NEW YORK – American choreographer Trisha Brown, a pioneer of postmodern dance whose gravity-defying work shaped generations of creators, has died at the age of 80.
Her dance company confirmed Brown had died Saturday in San Antonio, Texas, after a “lengthy illness.” She had been treated for vascular dementia.
Brown withdrew from the stage five years ago after decades as a leading light of international dance, working mostly out of New York but also choreographing for the Paris Opera Ballet.
The Trisha Brown Dance Company paid tribute to “one of the most acclaimed and influential choreographers and dancers of her time” whose “groundbreaking work forever changed the landscape of art.”
Brown, whose influences ranged from avant-garde music to molecular biology, shattered norms of dance starting in the 1960s.
From the beginnings of ballet, aspiring dancers were taught to be rigid models of beauty and expression — perching their backs up and holding their buttocks in.
Brown’s dancers instead mastered motion, using harnesses and ropes as they challenged the concept of gravity and blurred the line between dance and visual art.
In the deceptively simple “Man Walking Down the Side of a Building,” a dancer goes out as if on a stroll but descends at a 90-degree angle from the rooftop.
In 1971’s “Roof Piece,” 10 dancers appeared atop nearby buildings of New York’s then gritty SoHo neighborhood, improvising moves to which the next performer would respond.
Brown as a dancer showed a striking fluidity. Her most celebrated solo work was “Water Motor,” turned in 1978 into a short silent film.
She also incorporated objects from everyday life, such as spending hours on stage pushing a broom.
“I make radical changes in a mundane way,” she explained in a widely cited essay in the 1970s on the meaning of “pure movement.”
“I also use quirky, personal gestures; things that have specific meaning to me, but probably appear abstract to others,” she wrote.
Brown, in an interview with artists’ magazine Bomb, said she believed in the value of improvisation and would incorporate apparent mistakes by dancers if they proved effective.
“I will do anything to get a good dance, invent new methods, employ trickery, endure experimentation — basically, I create new phrases on them or me or somewhere in between,” she said.
Brown was heavily influenced by John Cage, a 20th-century giant of U.S. experimental music who had challenged the concept of neat compositions and believed in introducing an element of chance into works, making them more like nature.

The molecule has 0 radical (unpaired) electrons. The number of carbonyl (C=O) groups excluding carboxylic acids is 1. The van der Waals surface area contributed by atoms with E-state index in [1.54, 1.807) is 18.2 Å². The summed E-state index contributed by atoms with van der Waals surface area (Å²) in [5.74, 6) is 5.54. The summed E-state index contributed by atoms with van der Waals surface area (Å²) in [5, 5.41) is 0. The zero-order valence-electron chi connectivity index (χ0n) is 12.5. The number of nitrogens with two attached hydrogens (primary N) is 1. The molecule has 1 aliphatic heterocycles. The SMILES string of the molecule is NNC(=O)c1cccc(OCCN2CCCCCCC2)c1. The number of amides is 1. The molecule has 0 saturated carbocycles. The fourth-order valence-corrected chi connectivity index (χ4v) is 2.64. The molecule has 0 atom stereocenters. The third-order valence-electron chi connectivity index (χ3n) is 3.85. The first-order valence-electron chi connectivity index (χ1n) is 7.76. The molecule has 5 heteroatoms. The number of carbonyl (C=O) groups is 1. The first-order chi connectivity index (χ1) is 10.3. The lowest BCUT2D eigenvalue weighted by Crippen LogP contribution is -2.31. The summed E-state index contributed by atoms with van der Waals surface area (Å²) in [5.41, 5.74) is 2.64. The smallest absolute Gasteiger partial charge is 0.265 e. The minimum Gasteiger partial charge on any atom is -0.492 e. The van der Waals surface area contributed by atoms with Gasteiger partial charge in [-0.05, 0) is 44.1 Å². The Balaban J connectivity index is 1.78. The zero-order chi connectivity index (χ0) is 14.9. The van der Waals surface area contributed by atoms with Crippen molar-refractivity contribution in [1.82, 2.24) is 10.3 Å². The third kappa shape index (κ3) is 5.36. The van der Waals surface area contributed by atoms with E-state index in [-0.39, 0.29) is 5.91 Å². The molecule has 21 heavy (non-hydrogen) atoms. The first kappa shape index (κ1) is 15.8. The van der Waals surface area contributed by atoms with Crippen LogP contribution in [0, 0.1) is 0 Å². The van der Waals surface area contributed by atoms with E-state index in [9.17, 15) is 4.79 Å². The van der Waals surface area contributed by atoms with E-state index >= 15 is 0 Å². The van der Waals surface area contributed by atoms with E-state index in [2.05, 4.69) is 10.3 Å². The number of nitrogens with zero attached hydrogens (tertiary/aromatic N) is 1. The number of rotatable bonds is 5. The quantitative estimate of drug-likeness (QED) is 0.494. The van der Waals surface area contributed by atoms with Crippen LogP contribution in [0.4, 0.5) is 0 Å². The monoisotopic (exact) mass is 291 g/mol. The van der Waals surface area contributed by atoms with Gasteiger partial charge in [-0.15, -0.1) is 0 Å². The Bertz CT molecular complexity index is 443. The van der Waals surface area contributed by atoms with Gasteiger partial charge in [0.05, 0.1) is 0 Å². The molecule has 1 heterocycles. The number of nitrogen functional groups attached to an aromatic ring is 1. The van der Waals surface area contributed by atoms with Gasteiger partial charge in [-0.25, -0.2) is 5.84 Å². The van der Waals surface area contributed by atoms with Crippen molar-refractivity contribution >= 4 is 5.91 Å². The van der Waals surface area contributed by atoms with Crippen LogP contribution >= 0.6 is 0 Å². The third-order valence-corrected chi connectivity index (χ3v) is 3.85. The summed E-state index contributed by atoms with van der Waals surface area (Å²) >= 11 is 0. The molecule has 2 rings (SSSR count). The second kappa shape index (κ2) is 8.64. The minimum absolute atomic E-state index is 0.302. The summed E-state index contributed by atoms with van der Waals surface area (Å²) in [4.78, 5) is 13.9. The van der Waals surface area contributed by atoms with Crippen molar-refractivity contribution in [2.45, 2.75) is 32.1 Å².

Brown collaborated with artists, including the composer Laurie Anderson and painter Robert Rauschenberg, in an effort to create pieces that defied categorization as dance, visual art or music.
But Brown for years also choreographed works that lacked music entirely — as well as other traditional elements such as plot and a clear setting.
Some of her most distinctive pieces are her “unstable molecular structure” works, in which she likened the motion of dancers to that of molecules under a microscope.
Born in Aberdeen, Washington, Brown graduated in 1958 from Mills College in California, and arrived in New York three years later in search of new directions.
She became a founding member of the Judson Dance Theater, an influential collective of avant-garde performers, setting up her own company in 1970 and going on to create more than 100 dance works and six operas.
Brown danced herself past age 70, in 2007 performing in “I love my robots,” a collaboration with Anderson and Japanese artist Kenjiro Okazaki in which humans and robots interacted on stage.
Her final two choreographies came in 2011 — “Les Yeux de l’ame” (“The Eyes of the Soul”) and “I’m going to toss my arms — if you catch them they’re yours.”
She had a particularly strong following in France.
Julien Bargeton, a deputy in the Paris mayor’s office, spoke of his “immense pain in learning of the death of #TrishaBrown, whose shows at the Paris Theater @TheaVilleParis or at the Paris Opera @operadeparis had fascinated me.”
Dancer Aurelie Dupont, now the director of the Paris Opera Ballet, recalled showing her pointe work on her tiptoes when Brown composed 2004’s “O zlozony/O composite.”
“She had never seen that in her life. She burst out laughing when I showed her all the possibilities,” Dupont said. The piece, commissioned by the Paris Opera Ballet, went on to feature several pointe passages.
Brown’s husband, the artist Burt Barr, died in November. Brown is survived by a son, four grandchildren, a brother and a sister.